July 26, 2012
Leibniz, Lewis, and Freedom to Break Laws/Divine Decrees
In his classic paper, "Are We Free to Break the Laws?", David Lewis argued that although we are not free to break the laws of nature, we are free to perform certain actions such that, if we performed them, a law would have been broken. This is supposed to allow compatibilists to secure alternate possibilities: it's true that in order for me to raise my arm right now, either the past or the laws of nature would have to have been different, but it's not true that if I raised my arm right now I would thereby alter the past...
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G. W. Leibniz
Philosophy of Mind
Philosophy of Religion
Posted by Kenny
at 3:30 PM
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October 6, 2011
Quote of the Day: Philosophers and Platitudes
It is the profession of philosophers to question platitudes that others accept without thinking twice. A dangerous profession, since philosophers are more easily discredited than platitudes.
David Lewis, Convention, p. 1
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June 21, 2010
Unrestricted Quantifiers and Fundamental Quantifiers
According to Ted Sider, ontology is concerned with determining what objects are in the scope of the 'unrestricted' universal quantifier. Sider argues that ontological questions thus have genuine objective answers, for there can be no vagueness in the meaning of the unrestricted quantifier. Suppose, says Sider, that there are two precisifications, ∀1 and ∀2 of the universal quantifier ∀. Then, he says, there must be some thing, x, that is in the extension of one, but not the other, of ∀1 and ∀2. But in that case, whichever of ∀1 and ∀2 lacks x in its extension will fail to...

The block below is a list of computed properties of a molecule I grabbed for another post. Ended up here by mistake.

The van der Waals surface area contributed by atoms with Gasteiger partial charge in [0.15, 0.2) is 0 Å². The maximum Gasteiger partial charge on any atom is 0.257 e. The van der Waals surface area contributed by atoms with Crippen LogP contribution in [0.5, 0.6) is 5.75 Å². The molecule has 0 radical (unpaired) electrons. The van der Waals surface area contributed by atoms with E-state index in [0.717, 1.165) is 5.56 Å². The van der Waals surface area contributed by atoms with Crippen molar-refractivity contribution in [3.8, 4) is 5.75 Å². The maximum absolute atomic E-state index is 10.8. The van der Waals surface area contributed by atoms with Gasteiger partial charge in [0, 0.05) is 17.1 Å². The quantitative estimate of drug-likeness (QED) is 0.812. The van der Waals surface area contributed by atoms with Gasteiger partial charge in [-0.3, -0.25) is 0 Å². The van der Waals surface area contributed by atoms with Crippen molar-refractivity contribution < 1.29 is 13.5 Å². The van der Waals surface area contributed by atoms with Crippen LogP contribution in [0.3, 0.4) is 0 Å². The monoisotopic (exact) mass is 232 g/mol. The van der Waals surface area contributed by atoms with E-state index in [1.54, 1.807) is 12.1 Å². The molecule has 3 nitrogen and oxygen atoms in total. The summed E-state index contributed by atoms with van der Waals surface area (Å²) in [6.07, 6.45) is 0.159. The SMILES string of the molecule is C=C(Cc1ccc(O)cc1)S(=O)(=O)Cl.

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November 9, 2009
What Caused God?
In comments to my post on Dawkins and the Philosophers
, atheist blogger Jonathan West
has been pushing back against Michael Ruse's claim
that Dawkins' prominent use of the "what caused God?" question is, as Jonathan puts it, 'fatuous.' Jonathan has also pushed this point in a recent blog post
which considers this question in light of Swinburne's 'necessary being' arguments in The Existence of God
. I will first make a few remarks about Swinburne's work in this area, and then proceed to show why the "what caused God?" question is indeed confused. To be fair, I admit...
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Existence of God
James F. Ross
Philosophy of Religion
Posted by Kenny
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October 14, 2008
Minimalist Ontology and Familiar Object Talk
I have just finished reading Mark Johnston's 1992 paper, "Constitution is Not Identity," reprinted in Michael Rea's Material Constitution: A Reader
. After arguing against a variety of theories of material constitution, Johnston claims that, with regard to our talk about familiar objects, "the distinction it embodies is acceptable as it stands and what is bogus is the conception of justifying our practice which requires that, for the distinction to be justified, the difference between an F
and its constituting matter must be a deep metaphysical difference secured by an extra ingredient of the F
." (Rea, p. 58) Johnston calls the person who holds this view 'the Minimalist'...
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November 30, 2007
What Does Bayesian Epistemology Have To Do With Probabilities?
The answer to the question in the title of this post may seem obvious (after all, isn't Bayesianism all about